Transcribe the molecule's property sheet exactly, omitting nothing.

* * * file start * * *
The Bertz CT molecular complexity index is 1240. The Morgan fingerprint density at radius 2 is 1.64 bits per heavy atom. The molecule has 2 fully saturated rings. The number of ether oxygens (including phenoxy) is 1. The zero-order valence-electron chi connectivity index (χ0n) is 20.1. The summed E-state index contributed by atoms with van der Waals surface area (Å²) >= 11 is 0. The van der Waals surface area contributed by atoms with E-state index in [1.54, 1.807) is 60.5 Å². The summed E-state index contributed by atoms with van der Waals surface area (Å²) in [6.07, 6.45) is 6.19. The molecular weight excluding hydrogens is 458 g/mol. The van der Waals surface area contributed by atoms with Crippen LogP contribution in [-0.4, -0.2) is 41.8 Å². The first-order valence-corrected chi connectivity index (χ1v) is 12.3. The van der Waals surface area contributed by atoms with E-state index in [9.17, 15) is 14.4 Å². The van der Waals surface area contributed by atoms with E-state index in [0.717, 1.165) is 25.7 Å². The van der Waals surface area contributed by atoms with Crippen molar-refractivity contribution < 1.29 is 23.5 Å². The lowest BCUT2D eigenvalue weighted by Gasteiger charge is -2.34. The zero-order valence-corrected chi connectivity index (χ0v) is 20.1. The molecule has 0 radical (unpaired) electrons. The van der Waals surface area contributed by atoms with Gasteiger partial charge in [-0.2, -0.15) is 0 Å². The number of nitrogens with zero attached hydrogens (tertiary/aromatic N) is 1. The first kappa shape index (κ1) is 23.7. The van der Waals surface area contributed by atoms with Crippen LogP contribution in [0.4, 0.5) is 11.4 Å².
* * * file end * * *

The Bertz CT molecular complexity index is 1240. The Morgan fingerprint density at radius 2 is 1.64 bits per heavy atom. The molecule has 2 fully saturated rings. The number of ether oxygens (including phenoxy) is 1. The zero-order valence-electron chi connectivity index (χ0n) is 20.1. The summed E-state index contributed by atoms with van der Waals surface area (Å²) >= 11 is 0. The van der Waals surface area contributed by atoms with E-state index in [1.54, 1.807) is 60.5 Å². The summed E-state index contributed by atoms with van der Waals surface area (Å²) in [6.07, 6.45) is 6.19. The molecular weight excluding hydrogens is 458 g/mol. The van der Waals surface area contributed by atoms with Crippen LogP contribution in [-0.4, -0.2) is 41.8 Å². The first-order valence-corrected chi connectivity index (χ1v) is 12.3. The van der Waals surface area contributed by atoms with E-state index in [9.17, 15) is 14.4 Å². The van der Waals surface area contributed by atoms with E-state index in [0.717, 1.165) is 25.7 Å². The van der Waals surface area contributed by atoms with Crippen molar-refractivity contribution < 1.29 is 23.5 Å². The lowest BCUT2D eigenvalue weighted by Gasteiger charge is -2.34. The zero-order valence-corrected chi connectivity index (χ0v) is 20.1. The molecule has 0 radical (unpaired) electrons. The van der Waals surface area contributed by atoms with Gasteiger partial charge in [-0.2, -0.15) is 0 Å². The number of nitrogens with zero attached hydrogens (tertiary/aromatic N) is 1. The first kappa shape index (κ1) is 23.7. The van der Waals surface area contributed by atoms with Crippen LogP contribution in [0.4, 0.5) is 11.4 Å².